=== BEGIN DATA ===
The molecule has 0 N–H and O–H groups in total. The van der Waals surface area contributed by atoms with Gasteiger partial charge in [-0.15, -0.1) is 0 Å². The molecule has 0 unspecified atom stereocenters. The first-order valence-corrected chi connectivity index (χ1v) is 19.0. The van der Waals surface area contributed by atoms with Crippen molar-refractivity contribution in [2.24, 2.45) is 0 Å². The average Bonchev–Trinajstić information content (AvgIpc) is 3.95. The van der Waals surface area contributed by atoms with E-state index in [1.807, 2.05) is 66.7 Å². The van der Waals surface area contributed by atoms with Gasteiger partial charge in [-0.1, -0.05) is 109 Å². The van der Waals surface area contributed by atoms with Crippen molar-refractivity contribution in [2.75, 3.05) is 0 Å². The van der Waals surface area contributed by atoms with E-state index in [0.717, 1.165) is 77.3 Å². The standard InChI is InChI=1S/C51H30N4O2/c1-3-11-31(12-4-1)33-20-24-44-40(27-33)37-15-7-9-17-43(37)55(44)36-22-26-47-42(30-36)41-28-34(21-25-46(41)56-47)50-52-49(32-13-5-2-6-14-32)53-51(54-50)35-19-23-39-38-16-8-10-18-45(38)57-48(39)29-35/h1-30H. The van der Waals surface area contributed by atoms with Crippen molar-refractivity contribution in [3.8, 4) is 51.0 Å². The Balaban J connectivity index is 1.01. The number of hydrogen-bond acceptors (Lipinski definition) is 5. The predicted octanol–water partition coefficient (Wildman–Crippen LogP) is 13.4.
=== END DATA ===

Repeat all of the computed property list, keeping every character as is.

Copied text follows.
The molecule has 0 N–H and O–H groups in total. The van der Waals surface area contributed by atoms with Gasteiger partial charge in [-0.15, -0.1) is 0 Å². The molecule has 0 unspecified atom stereocenters. The first-order valence-corrected chi connectivity index (χ1v) is 19.0. The van der Waals surface area contributed by atoms with Crippen molar-refractivity contribution in [2.24, 2.45) is 0 Å². The average Bonchev–Trinajstić information content (AvgIpc) is 3.95. The van der Waals surface area contributed by atoms with E-state index in [1.807, 2.05) is 66.7 Å². The van der Waals surface area contributed by atoms with Gasteiger partial charge in [-0.1, -0.05) is 109 Å². The van der Waals surface area contributed by atoms with Crippen molar-refractivity contribution in [2.75, 3.05) is 0 Å². The van der Waals surface area contributed by atoms with E-state index in [0.717, 1.165) is 77.3 Å². The standard InChI is InChI=1S/C51H30N4O2/c1-3-11-31(12-4-1)33-20-24-44-40(27-33)37-15-7-9-17-43(37)55(44)36-22-26-47-42(30-36)41-28-34(21-25-46(41)56-47)50-52-49(32-13-5-2-6-14-32)53-51(54-50)35-19-23-39-38-16-8-10-18-45(38)57-48(39)29-35/h1-30H. The van der Waals surface area contributed by atoms with Crippen molar-refractivity contribution in [3.8, 4) is 51.0 Å². The Balaban J connectivity index is 1.01. The number of hydrogen-bond acceptors (Lipinski definition) is 5. The predicted octanol–water partition coefficient (Wildman–Crippen LogP) is 13.4.